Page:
With her bizarre claim that the House of Representatives is "run like a plantation," Sen. Hillary Clinton has turned a harsh spotlight on herself. Speculation is hot and heavy about why she made the inflammatory remark on the holiday honoring the Rev. Martin Luther King Jr., especially when she has been taking steps toward the political center.
As with all things Clinton, the conventional wisdom is that the moment was calculated. Appearing with the Rev. Al Sharpton and other far-out Dems, this theory goes, she was feeding the crowd red meat to get its applause and Sharpton's approval. She obliged, and so did they.
It's a reasonable guess at her motive, but it's at least partly wrong. I don't think Clinton planned to use the word plantation because she didn't say it in her prepared remarks, according to my colleague David Saltonstall.
Instead, I think she panicked after a tough questioner said Democrats had been spineless and cited her record as an example. She was looking for an escape hatch and the race card was handy. She played it not because she remotely believes House rules are akin to slavery, but because she knew the word plantation would manipulate the black crowd and let her avoid explaining her support for the Iraq war.
Think of it as a cheap trick.
Of course, her panic is no excuse for rancid race-baiting. Indeed, it points up an even deeper problem with Clinton's "triangulation" strategy for her presidential run in 2008. All this zigzagging from left to right and back again on abortion, health care and national defense is supposed to make her look like a centrist.
It's just making her look confused.
At worse, it suggests she's having trouble figuring out who she is. And if she doesn't know who she is, how are the rest of us supposed to?
John Kerry demonstrated that an identity crisis can be fatal in 2004 when he gave the Bush team enough ammo to make the flip-flop charge stick. Kerry should have won, but his muddled stance on Iraq, terrorism and pretty much everything else allowed the GOP to paint him as unprincipled and unreliable.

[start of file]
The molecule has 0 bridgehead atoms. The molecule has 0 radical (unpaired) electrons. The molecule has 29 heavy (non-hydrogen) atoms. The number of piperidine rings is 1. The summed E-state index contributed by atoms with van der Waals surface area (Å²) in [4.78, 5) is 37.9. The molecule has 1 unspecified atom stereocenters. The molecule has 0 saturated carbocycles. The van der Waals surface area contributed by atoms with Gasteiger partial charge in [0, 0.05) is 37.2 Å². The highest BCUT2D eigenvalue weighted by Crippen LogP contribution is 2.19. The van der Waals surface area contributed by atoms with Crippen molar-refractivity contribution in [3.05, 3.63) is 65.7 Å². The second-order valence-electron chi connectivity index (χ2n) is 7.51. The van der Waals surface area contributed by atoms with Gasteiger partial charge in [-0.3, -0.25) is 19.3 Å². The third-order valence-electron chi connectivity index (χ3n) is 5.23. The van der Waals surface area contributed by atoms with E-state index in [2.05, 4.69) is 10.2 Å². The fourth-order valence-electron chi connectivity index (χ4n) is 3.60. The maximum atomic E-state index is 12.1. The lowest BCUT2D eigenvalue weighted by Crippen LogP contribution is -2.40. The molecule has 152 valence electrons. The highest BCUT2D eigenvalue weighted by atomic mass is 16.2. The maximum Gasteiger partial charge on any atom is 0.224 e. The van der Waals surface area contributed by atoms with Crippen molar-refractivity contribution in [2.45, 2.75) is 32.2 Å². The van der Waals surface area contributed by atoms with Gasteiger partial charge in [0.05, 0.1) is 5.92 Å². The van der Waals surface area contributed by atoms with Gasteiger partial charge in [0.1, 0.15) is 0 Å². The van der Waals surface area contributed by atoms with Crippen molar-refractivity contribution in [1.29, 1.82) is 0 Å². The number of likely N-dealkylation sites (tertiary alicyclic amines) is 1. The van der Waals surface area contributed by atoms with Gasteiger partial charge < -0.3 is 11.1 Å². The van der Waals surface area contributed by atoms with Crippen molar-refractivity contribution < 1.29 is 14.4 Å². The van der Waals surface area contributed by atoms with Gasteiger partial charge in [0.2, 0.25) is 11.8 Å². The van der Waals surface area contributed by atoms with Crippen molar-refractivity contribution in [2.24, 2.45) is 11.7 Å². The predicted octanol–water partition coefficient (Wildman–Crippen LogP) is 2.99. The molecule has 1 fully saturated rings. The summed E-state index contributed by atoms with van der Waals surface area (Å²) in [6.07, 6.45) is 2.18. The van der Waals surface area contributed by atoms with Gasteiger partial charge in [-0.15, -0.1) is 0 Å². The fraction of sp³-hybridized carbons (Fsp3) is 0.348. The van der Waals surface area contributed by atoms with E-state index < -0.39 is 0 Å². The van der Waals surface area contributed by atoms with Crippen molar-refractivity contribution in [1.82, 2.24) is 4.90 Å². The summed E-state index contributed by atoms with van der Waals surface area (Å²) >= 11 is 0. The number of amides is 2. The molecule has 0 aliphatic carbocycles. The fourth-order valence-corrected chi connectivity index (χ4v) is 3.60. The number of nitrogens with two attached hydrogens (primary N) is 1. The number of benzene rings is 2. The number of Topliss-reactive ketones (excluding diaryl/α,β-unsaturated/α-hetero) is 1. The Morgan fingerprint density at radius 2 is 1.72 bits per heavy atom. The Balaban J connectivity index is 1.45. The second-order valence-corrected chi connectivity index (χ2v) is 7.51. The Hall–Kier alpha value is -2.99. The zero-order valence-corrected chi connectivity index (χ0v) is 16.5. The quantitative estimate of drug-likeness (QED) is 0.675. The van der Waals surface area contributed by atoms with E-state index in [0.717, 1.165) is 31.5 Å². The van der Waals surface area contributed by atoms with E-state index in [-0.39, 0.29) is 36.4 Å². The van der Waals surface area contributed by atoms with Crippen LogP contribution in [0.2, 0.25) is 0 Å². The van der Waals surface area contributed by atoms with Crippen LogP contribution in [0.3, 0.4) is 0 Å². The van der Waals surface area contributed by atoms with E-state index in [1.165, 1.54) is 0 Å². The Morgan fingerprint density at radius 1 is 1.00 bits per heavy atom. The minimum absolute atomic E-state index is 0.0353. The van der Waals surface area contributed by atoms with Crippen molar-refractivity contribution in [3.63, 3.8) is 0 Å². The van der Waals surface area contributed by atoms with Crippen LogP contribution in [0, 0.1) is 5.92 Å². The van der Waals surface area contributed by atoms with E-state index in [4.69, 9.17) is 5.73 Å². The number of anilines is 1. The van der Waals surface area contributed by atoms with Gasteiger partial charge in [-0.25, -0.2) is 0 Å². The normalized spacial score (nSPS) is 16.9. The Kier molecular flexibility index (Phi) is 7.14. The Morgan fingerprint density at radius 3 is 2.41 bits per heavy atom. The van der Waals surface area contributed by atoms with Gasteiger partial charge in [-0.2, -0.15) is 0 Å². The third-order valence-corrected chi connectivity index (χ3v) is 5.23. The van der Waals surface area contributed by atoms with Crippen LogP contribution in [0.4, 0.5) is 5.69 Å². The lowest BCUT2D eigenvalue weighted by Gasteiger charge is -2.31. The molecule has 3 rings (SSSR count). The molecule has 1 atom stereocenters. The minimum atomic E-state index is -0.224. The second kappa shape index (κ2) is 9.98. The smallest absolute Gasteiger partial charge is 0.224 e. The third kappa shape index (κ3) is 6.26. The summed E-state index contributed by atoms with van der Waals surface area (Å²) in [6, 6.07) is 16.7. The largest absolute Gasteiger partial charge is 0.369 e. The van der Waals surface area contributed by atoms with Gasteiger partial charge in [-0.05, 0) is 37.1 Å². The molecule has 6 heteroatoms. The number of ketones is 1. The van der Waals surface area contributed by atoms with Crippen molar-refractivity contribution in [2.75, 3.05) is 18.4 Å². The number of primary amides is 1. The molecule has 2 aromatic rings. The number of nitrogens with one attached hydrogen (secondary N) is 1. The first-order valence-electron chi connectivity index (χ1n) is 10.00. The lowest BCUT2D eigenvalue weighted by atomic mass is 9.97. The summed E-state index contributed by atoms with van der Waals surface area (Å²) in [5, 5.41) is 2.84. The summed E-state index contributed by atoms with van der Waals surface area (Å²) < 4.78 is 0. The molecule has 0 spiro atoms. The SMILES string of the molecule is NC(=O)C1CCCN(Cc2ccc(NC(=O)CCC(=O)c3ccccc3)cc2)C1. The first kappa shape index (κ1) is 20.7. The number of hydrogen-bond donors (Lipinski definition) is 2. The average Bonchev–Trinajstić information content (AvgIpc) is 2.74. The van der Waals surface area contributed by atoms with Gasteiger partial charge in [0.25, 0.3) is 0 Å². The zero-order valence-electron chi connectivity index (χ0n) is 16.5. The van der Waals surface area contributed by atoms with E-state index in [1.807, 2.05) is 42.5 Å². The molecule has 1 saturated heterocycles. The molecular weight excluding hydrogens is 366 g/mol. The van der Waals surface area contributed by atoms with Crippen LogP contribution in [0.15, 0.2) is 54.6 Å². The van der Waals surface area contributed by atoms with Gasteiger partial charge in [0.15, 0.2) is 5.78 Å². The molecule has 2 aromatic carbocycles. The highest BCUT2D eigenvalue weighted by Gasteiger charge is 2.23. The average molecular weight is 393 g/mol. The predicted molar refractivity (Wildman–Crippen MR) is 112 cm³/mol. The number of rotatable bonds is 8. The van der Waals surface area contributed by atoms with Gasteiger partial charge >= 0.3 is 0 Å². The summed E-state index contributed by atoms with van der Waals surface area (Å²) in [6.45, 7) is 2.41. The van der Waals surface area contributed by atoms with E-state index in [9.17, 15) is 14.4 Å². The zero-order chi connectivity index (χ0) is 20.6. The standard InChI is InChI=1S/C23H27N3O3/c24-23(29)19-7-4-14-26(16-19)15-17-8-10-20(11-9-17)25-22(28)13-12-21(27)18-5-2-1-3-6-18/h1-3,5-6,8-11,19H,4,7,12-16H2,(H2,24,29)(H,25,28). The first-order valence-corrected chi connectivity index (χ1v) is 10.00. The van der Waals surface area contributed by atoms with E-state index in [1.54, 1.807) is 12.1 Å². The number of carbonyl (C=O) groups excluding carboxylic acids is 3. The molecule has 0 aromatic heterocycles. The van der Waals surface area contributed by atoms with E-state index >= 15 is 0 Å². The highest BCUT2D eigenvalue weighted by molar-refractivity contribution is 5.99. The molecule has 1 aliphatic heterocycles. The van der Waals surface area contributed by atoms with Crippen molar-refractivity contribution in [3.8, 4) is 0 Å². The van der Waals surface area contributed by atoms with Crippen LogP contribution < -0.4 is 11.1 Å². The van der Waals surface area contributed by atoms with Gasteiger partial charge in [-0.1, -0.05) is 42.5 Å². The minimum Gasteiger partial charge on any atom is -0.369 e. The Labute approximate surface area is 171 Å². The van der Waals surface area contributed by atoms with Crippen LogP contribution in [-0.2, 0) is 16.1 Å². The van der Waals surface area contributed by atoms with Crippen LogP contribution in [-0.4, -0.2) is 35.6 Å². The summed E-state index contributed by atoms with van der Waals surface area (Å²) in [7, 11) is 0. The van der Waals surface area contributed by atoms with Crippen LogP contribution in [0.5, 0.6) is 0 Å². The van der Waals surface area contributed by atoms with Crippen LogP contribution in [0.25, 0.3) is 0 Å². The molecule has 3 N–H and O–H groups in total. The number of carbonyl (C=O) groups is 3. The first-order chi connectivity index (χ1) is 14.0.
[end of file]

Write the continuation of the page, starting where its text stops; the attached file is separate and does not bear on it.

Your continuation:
Al Gore had the same problem in 2000. Remember those reports of his hiring a consultant to tell him how to dress like an alpha male?
Clinton is flirting with the same problem. Part of the reason is that she keeps her more moderate and leftist tendencies segregated from each other. The result is that she often seems to be two different people instead of one person with a principled coherence.
I've written about her habit of saying things that are, in substance, as radical as a Howard Dean rant. But she doesn't say those things in front of mixed audiences. Her most strident attacks on Bush come at Democratic fund-raisers. The next day, she'll talk publicly about the need for bipartisanship while she poses with a Newt Gingrich.
Then there's the race issue. Last September, she stood mute as Rep. Charles Rangel called Bush "our Bull Connor." The reference to the Alabama police boss of 1960s infamy was below the belt, but Clinton uttered not a peep of protest. It would be nice to ask her what she really thinks about such things, but our senator rarely grants on-the-record interviews to New York journalists. Maybe she's trying to decide who she is.
Or maybe she's afraid some of us already know.